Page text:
## The Anatomy of a Finite Impulse Response

Started by 7 months ago●13 replies●latest reply 7 months ago●230 viewsAs soon as my early adulthood passion for electrical engineering re-asserted itself, post-retirement, and after decades of teaching and researching physics, I found myself bewildered that I did not really understand how FIR filters attain their frequency response! True, the discrete time Fourier transform (DTFT) math for calculating the response is straightforward to use. But the summing of complex sinusoids of different phase responses, as produced by individual impulses in the finite impulse response, did not cater to an intuitive understanding of the process.

Upon investigating the matter, I was eventually led to an intuitive (and satisfying) formulation for the FIR filter theory (see my full article here). In this formulation, any general finite impulse response is re-written as being composed of symmetric and anti-symmetric components. This of course is well-known and, in-itself, is not all too illuminating for my purpose. Rather, the crux of my newly found intuition is this: the symmetric and anti-symmetric IR components are each to be further deconstructed into pairs of impulses symmetrically oriented on each side of the center of the impulse response, spanning the length of the IR (I call these doublets), with the central impulse of an odd length symmetric impulse responses remaining unpaired (I call this a singlet), and the central impulse of and odd antisymmetric IR being zero. These singlets and doublets of impulses produce frequency response elements that are intuitive to understand, easy to visualize and straightforward to combine.

To illustrate this further, let us consider the case of an IR having an odd length (M+1), with the central impulse having the index M/2. Let n be the index of the causal impulses in the response (i.e. n=0 to M). Let N=abs(n-M/2) be the index separation of each element in the impulse pairs relative to the central impulse, with the range of values N=1 to M/2. There will be three unique elements of the general impulse response:

__1) Symmetric Doublets having the form and response__:

2__) Antiymmetric Doublets having the form and response__:

3)__A Singlet having the form and response__:

The general IR is reconstructed as the sum of the singlet and all the doublets making up the impulse response.Upon close inspection of the transfer functions, we find that all symmetric doublets (and the singlet) have the exact same linear phase response, allowing for the simple algebraic sum of the cosine terms (and the constant). While all antisymmetric doublets also have the same exact phase response allowing for the simple algebraic sum of the sine terms. But the symmetric and antisymmetric doublets are out of phase by 90 deg., necessitating a complex phasor sum.The take from this approach is this: the periodic frequency response of transfer function of an FIR filter, having either a pure symmetric (or pure antisymmetric) IR, can be thought of as a simple Fourier series synthesis in frequency space of cosine (or sine) terms of all possible allowed frequencies. This for me is an intuitive leap indeed (see demo at bottom of post). The referenced article tries to draw some more conclusions and applications from this new-found understanding.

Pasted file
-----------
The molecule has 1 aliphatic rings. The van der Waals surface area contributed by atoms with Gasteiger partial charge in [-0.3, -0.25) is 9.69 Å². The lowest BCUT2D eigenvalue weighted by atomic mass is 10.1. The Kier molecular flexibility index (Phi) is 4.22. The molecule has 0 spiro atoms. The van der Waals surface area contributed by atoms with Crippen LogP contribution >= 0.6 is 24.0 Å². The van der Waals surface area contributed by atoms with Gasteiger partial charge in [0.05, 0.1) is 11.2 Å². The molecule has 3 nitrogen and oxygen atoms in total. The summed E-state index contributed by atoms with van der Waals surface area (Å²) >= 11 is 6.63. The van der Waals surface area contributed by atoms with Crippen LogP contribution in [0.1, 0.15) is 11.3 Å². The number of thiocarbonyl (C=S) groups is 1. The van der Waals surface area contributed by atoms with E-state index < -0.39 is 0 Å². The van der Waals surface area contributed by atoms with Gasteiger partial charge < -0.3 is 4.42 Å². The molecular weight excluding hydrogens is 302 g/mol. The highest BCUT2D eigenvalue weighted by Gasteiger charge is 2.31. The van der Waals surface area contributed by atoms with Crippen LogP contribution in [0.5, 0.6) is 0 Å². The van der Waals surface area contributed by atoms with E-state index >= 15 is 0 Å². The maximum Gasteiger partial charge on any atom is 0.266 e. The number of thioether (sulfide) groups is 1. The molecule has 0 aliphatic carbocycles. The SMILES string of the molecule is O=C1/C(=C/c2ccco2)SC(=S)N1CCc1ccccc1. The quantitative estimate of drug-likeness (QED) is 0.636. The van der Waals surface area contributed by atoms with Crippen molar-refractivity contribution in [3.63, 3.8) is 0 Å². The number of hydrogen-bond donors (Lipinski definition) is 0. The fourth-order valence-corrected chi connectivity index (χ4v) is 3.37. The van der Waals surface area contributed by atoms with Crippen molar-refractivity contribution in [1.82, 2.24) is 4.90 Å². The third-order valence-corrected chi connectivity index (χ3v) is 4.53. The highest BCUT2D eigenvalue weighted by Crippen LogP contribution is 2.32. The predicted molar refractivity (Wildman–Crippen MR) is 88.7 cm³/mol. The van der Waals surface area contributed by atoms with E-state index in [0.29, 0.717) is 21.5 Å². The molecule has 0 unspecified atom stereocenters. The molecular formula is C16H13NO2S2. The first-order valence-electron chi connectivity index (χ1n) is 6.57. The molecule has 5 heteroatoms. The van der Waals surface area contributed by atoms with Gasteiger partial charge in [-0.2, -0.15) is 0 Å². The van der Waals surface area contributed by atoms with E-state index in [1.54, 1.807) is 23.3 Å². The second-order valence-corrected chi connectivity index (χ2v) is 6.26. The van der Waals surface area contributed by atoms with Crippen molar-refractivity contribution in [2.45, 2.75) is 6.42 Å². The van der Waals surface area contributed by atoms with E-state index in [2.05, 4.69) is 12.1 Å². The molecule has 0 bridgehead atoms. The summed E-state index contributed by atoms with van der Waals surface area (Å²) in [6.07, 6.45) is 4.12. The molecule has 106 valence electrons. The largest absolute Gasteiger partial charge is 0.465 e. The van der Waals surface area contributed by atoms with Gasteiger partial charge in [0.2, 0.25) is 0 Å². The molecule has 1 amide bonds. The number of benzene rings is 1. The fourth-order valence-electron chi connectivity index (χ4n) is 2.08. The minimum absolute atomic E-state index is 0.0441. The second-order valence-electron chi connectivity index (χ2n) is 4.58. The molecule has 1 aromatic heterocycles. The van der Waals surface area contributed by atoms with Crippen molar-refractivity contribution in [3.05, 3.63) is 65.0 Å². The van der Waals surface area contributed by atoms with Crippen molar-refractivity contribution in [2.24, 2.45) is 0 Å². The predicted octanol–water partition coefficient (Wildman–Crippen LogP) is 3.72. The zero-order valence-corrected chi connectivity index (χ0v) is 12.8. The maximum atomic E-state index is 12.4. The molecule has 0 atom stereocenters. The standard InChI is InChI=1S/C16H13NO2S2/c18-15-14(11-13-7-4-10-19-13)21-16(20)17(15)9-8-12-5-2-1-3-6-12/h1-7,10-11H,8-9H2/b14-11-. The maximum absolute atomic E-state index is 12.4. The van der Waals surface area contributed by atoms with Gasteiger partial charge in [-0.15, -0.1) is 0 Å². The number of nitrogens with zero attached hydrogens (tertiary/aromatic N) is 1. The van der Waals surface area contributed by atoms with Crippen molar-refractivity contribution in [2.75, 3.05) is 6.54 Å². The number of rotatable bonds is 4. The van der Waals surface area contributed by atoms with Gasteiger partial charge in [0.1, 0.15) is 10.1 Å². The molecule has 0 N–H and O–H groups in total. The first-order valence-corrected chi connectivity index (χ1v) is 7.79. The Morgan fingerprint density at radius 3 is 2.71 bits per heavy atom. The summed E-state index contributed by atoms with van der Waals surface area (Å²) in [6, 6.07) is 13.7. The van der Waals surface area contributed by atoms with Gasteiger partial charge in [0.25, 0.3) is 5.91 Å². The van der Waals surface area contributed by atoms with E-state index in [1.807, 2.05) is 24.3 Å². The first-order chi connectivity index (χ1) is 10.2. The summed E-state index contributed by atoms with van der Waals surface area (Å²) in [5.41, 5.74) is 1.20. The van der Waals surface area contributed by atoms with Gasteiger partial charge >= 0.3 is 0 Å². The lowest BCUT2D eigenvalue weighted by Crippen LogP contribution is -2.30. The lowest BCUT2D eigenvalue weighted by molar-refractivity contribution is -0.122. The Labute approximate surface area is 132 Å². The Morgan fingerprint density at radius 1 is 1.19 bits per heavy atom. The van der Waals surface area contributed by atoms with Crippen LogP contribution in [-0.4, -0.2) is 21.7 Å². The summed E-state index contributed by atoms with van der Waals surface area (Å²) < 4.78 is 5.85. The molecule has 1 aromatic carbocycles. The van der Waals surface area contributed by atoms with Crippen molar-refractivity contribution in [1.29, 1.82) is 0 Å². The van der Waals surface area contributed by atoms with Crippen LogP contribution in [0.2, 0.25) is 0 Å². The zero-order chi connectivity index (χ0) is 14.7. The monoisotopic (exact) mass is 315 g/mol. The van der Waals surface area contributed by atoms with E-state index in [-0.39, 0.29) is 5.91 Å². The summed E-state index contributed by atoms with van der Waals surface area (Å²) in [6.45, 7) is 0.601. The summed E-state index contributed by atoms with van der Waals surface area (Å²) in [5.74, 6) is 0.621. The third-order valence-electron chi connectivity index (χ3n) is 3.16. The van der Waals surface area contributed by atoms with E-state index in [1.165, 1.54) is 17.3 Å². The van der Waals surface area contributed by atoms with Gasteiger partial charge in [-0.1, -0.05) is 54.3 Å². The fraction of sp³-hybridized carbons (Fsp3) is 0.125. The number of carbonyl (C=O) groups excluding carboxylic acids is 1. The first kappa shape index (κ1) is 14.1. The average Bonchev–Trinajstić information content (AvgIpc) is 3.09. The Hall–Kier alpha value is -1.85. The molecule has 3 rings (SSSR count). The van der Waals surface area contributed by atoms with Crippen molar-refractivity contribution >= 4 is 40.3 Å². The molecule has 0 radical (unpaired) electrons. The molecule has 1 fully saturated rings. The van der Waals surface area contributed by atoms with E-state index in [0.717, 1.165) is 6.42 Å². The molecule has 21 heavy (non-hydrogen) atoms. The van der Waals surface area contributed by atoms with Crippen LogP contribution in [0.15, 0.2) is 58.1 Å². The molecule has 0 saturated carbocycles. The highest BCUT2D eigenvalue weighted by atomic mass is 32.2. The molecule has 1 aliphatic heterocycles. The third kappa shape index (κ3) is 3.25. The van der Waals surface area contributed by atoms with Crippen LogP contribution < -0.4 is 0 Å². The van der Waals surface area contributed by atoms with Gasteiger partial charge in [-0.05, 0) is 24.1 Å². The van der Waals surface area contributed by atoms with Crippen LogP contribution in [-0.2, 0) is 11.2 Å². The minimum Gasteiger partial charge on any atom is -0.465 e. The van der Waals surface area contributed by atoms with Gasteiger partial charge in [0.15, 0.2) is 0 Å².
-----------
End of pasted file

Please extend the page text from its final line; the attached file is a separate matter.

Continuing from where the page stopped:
Dear readers, I have been away from electrical engineering for the best part of four decades. I have missed out on a lot of development in digital filtering. I tried doing my homework, where it is likely I missed something. So, please forgive me if all this is already known to you.

Thank you for your consideration and your time.

Safwan Arekat

The intuition of converting the symmetric or antisymmetric coefficients to real sinusoidal components is helpful for the large subset of all possible FIR filters that are linear phase. Not all FIR filters are linear phase, so for me I got a lot of intuition for the frequency response of FIR filters, as well as the Fourier Transform (since the response is the Discrete Time Fourier Transform of the coefficients) as well as many other operations in signal processing by thinking of individual frequencies as rotating phasors (complex signals) rather than sinusoids. A unit delay given as $z^{-1}$ is such a complex phasor; just in the frequency domain instead of the time domain: the frequency response of $z^{-1}$ is a constant magnitude for all frequencies and a phase that goes negatively from 0 to $-2\pi$ as the frequency goes from DC to the sampling rate: a “rotating phasor”! $z^{-1}$ rotates once over this frequency span, $z^{-2}$ rotates twice, $z^{-3}$ rotates three times, etc. I have a graphical demonstration as this also leads to wonderful intuition on frequency response for FIR filters for the generalized case of non-linear phase filters.

I really don't see any need to go for doublets/singlets or phasors. The DFT model works and is useful both for amplitude or phase response of any system. It is well established with no surprises. My intuition concern is as below:

Once somebody asked (possibly on this forum) how does a filter "know" where to cutoff. I am still puzzled. The DFT says that but it does not give intuitive explanation.